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Pecan Pie Baby by Jacqueline Woodson

Pecan Pie Baby (edition 2010)

by Jacqueline Woodson, Sophie Blackall (Illustrator)

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1867263,528 (4.09)4
Title:Pecan Pie Baby
Authors:Jacqueline Woodson
Other authors:Sophie Blackall (Illustrator)
Info:Putnam Juvenile (2010), Hardcover, 32 pages
Collections:Your library
Tags:easy, family, African-American, k-3

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Pecan Pie Baby by Jacqueline Woodson



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Showing 1-5 of 71 (next | show all)
Gia is not happy that her mother is having a "ding-dang" baby. She feels that all the attention is being taken away from her and that she is losing her mother. The only thing that can be agreed on is the love of Pecan Pie.

I think this book is important because it recognizes a struggle that a lot of children have the they gain a sibling. It allows them to see that they are not alone and gives them skills to cope with the adjustment of getting a sibling.
  fchloe1 | Mar 20, 2017 |
A book about having to make room for family even when you don't want to, this picture book takes you through the months before a young girl has to learn to share her room and her mother with a baby sibling. She struggles with this picture for a long while until she finds out her mother will also have to share her time with the baby and will miss the times as well. The book ends on a high note of the young girl accepting that a baby will come and they will still have a family, just with one more. ( )
  MeganSchneider | Mar 7, 2017 |
Gia isn't enthusiastic about the arrival of that "ding-dang baby" in this new sibling picture-book from Newbery Honor-winning author Jacqueline Woodson and Caldecott Medal-winning illustrator Sophie Blackall. She enjoys the time she spends with her mother, and isn't looking forward to sharing her with a new sibling, even if the baby (still in the womb) seems to enjoy pecan pie as much as Gia and her mother do. Fortunately for Gia, her mother understands her feelings, and is patient with her, even in the face of outbursts at the dinner table...

The familiar tale of an older child who doesn't react well initially to the arrival (or incipient arrival) of a new baby in the family, Pecan Pie Baby is the first such story that I have read where the family in question is African-American, and the mother is (as far as one can ascertain from the narrative) a single parent. For these reasons, I am glad to have come across it, as I think it will add some diversity to the existing body of stories in this category. I am also glad to have found it because the artwork by Blackall is just lovely, capturing the loving relationship between Gia and her mother perfectly, and depicting a diverse mix of family and friends in Gia's world. Recommended to anyone looking for new sibling books, as well as to fans of Blackall's art. ( )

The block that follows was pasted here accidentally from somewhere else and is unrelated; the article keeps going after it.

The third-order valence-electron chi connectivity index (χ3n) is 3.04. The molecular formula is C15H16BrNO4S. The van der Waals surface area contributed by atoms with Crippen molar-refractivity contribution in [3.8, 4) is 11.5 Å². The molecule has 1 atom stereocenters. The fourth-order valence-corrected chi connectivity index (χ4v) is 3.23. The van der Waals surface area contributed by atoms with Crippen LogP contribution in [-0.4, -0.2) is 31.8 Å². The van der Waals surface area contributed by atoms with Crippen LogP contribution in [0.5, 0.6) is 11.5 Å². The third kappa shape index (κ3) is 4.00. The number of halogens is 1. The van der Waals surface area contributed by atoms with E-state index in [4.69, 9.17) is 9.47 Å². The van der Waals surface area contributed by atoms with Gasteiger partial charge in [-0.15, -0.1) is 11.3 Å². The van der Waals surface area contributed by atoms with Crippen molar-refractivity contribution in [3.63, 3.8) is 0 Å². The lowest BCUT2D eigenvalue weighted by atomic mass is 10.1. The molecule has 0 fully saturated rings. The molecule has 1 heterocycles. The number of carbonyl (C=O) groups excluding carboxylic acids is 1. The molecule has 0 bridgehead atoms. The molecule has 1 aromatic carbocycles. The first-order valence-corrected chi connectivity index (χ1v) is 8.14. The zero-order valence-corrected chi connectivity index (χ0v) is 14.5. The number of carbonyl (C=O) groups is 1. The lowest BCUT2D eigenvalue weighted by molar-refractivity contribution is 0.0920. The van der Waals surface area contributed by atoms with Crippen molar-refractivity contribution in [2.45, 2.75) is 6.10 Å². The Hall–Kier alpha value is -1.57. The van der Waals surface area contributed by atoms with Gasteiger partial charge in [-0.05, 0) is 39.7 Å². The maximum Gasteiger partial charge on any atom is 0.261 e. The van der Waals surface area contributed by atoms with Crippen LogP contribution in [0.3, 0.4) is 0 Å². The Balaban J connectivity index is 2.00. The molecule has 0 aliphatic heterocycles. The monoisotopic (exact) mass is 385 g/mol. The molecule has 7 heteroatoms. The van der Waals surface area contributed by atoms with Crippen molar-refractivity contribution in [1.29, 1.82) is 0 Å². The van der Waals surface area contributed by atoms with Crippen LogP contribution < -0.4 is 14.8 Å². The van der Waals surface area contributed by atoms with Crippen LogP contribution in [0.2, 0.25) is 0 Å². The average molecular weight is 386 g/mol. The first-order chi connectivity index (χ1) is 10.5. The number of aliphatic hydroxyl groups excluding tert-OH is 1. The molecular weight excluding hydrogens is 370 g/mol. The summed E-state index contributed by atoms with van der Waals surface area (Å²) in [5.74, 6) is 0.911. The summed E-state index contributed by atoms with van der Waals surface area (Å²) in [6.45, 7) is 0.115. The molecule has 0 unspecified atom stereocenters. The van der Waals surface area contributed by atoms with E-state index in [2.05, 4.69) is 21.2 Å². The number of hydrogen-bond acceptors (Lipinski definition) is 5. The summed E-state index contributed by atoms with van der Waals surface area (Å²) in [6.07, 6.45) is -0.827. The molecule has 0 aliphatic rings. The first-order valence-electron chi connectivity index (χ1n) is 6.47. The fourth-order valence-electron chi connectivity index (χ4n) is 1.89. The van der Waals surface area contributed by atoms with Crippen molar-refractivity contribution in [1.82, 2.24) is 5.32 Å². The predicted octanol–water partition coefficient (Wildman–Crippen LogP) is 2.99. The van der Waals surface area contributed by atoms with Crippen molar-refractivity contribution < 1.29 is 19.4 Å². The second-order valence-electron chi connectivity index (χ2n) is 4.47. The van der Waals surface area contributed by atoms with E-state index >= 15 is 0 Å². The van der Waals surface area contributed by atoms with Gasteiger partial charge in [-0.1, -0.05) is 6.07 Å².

AbigailAdams26 | Jan 12, 2017 |
That ding dang baby is coming and Gia is not ready. She is afraid the baby will take away her mom. Gia thinks the baby is a copy cat because she likes pecan pie just like her and her mom.
  sami_schneider | Dec 2, 2016 |
I liked this book for many reasons including the language style, the plot, and characters. This story is about a young girl who is jealous of the unborn baby her mother will be having soon. She liked it better when she had her mother all to her self. I believe the big idea/message of the story is that new changes in a family can be good. The language style in this book was very descriptive and patterned. The phrase "ding-dang baby" was commonly used throughout the story, which accurately depicted the feelings the young girl had about her new baby brother or sister. "And I knew what was coming next- more talk about the ding-dang baby." The plot is very organized and paced well to depict the conflict of the story. The story opens with the young girl wanting to give away her old clothes, but her mother wants to keep them because of the baby on the way. The story then introduces all the situations the young girl deals with because of the new baby coming. The characters in the story were very believable and easy to relate to. The young girl is so used to it just being her and her mother all the time and she is not ready for the change. "Now, that baby was going to change everything!". Everyone who has been the only child before a new baby came along can relate to what the young girl is going through. ( )
  AndreaStreet | Nov 2, 2016 |
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Author nameRoleType of authorWork?Status
Jacqueline Woodsonprimary authorall editionscalculated
Blackall, SophieIllustratorsecondary authorall editionsconfirmed
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This book helps to understand how to welcome a new child to the family
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When Mama's pregnancy draws attention away from Gia, she worries that the special bond they share will disappear forever once the baby is born.

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